I recently read this post and I basically want to rearrange all of the words and share the exact same things here. It’s so. good. In a response to the troubled artist, the writer tells her to stop obsessing over what others think of her work. Instead, she tells her to “Create! Call it good! Rest!”
“God created the seas. God called it good.
God created the land. God called it good.
God created the animals. God called it good.
God created light. God called it good.
I realized that I’ve been skipping that “good” phase. As I’m writing myself, I either over-analyze every single word or I just release it, imperfect into the wild, hoping no one sees that one. Whether they’re perfectly crafted or not, I always worry to death over how someone will take those words. What will they think? Will they misunderstand? Will they completely disagree or deduce that I’m some sort of reckless monster? I worry and stew and try to protect my art, much like the jaded artist from the post. I’m skipping the “good” phase.
The writer here says that inspiration comes to us. We get it out of us as quickly as possible. Then we “work” to finesse it. We tighten our sentences or add extra strokes. Our next step should be to “call it good” and walk away. The thought of that feels so foreign to me and brings me to my next thought.
What is good?
The first definition of the word good is “to be desired or approved of.” How fitting for this topic! If we simply followed that definition, having our own approval would be “good.” We could walk away. Instead, we tend to want to obsess over how the world will rank our work. We mull it over, keep tweaking things, and then once it’s finally released, we wait anxiously to see how it’s received. Sometimes we defend negative comments or spend time explaining our reasoning. We worry. And we don’t rest.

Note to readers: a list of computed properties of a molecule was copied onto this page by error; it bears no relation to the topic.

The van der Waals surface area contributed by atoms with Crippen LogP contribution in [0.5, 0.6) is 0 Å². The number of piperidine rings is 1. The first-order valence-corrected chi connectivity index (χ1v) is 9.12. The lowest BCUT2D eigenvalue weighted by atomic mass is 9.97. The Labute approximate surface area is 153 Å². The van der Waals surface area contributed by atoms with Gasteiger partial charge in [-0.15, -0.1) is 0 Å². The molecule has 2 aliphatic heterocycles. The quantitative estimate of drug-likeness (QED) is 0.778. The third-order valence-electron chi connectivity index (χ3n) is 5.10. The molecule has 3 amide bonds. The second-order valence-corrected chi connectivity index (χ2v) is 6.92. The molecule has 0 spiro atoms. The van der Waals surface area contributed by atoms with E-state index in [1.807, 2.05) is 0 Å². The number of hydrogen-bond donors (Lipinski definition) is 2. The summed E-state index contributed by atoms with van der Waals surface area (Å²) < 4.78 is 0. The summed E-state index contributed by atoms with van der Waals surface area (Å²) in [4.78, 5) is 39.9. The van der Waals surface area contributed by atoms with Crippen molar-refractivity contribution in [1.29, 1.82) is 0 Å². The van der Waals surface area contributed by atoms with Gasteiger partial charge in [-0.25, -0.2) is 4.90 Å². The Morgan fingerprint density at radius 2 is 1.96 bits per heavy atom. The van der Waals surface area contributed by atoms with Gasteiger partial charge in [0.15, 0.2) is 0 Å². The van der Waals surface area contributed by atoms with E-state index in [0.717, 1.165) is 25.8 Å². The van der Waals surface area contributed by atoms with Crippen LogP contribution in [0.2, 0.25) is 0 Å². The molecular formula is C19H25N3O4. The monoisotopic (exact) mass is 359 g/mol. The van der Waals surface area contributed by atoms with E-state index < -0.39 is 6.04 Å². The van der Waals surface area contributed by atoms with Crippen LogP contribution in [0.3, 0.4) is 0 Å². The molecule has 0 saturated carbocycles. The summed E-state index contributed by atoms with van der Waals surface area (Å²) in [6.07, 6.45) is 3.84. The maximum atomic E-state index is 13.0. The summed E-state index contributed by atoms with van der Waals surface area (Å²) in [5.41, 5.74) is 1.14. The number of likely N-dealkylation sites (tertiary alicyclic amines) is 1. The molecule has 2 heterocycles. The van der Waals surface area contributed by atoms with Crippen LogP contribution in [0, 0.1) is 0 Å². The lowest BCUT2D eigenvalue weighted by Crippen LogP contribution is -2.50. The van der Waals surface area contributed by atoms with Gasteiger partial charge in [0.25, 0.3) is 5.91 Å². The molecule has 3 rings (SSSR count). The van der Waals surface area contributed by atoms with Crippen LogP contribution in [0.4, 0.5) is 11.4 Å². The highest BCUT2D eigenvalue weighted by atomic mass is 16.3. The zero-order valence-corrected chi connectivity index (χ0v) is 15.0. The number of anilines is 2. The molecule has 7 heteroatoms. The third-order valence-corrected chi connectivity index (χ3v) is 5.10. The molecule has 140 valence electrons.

I began to wonder what my process would look like if I truly followed the steps above. Rather than worrying once my art is released, what if I just called it done. What if I called it good? In this case, good doesn’t have to mean perfect. It’s doesn’t have to mean accepted by all or revered by many. Good just means done. “It is good” means that the inspiration has come, work has been done, and it is finished. At that point, the product is no longer mine to obsess over. I’ve done my job. I’ve accepted the challenge, worked it out to the best of my ability, and that’s the end of my job as an artist.
Create. Call it good. And rest.
I wrote similar thoughts about painting right before reading this post. You can read those here.